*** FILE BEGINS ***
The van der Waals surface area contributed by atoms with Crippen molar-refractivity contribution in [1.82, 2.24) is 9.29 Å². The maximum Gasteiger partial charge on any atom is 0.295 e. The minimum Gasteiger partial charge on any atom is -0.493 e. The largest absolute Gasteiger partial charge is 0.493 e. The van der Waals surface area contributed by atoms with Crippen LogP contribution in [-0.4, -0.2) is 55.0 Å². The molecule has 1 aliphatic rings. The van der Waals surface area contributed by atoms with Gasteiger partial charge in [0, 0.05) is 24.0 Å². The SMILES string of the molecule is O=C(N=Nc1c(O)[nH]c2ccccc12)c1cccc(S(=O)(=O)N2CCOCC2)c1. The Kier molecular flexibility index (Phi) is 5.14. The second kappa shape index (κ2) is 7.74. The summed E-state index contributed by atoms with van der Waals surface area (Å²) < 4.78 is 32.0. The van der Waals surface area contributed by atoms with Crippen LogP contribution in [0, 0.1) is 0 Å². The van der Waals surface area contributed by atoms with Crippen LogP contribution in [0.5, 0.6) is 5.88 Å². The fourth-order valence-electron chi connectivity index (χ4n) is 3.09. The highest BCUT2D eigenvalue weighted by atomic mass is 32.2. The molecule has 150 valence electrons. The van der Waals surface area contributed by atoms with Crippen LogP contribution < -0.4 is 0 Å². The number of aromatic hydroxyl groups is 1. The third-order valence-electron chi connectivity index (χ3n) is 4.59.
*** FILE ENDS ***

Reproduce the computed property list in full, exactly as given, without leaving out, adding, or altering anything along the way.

The van der Waals surface area contributed by atoms with Crippen molar-refractivity contribution in [1.82, 2.24) is 9.29 Å². The maximum Gasteiger partial charge on any atom is 0.295 e. The minimum Gasteiger partial charge on any atom is -0.493 e. The largest absolute Gasteiger partial charge is 0.493 e. The van der Waals surface area contributed by atoms with Crippen LogP contribution in [-0.4, -0.2) is 55.0 Å². The molecule has 1 aliphatic rings. The van der Waals surface area contributed by atoms with Gasteiger partial charge in [0, 0.05) is 24.0 Å². The SMILES string of the molecule is O=C(N=Nc1c(O)[nH]c2ccccc12)c1cccc(S(=O)(=O)N2CCOCC2)c1. The Kier molecular flexibility index (Phi) is 5.14. The second kappa shape index (κ2) is 7.74. The summed E-state index contributed by atoms with van der Waals surface area (Å²) < 4.78 is 32.0. The van der Waals surface area contributed by atoms with Crippen LogP contribution in [0, 0.1) is 0 Å². The van der Waals surface area contributed by atoms with Crippen LogP contribution in [0.5, 0.6) is 5.88 Å². The fourth-order valence-electron chi connectivity index (χ4n) is 3.09. The highest BCUT2D eigenvalue weighted by atomic mass is 32.2. The molecule has 150 valence electrons. The van der Waals surface area contributed by atoms with Crippen LogP contribution < -0.4 is 0 Å². The number of aromatic hydroxyl groups is 1. The third-order valence-electron chi connectivity index (χ3n) is 4.59.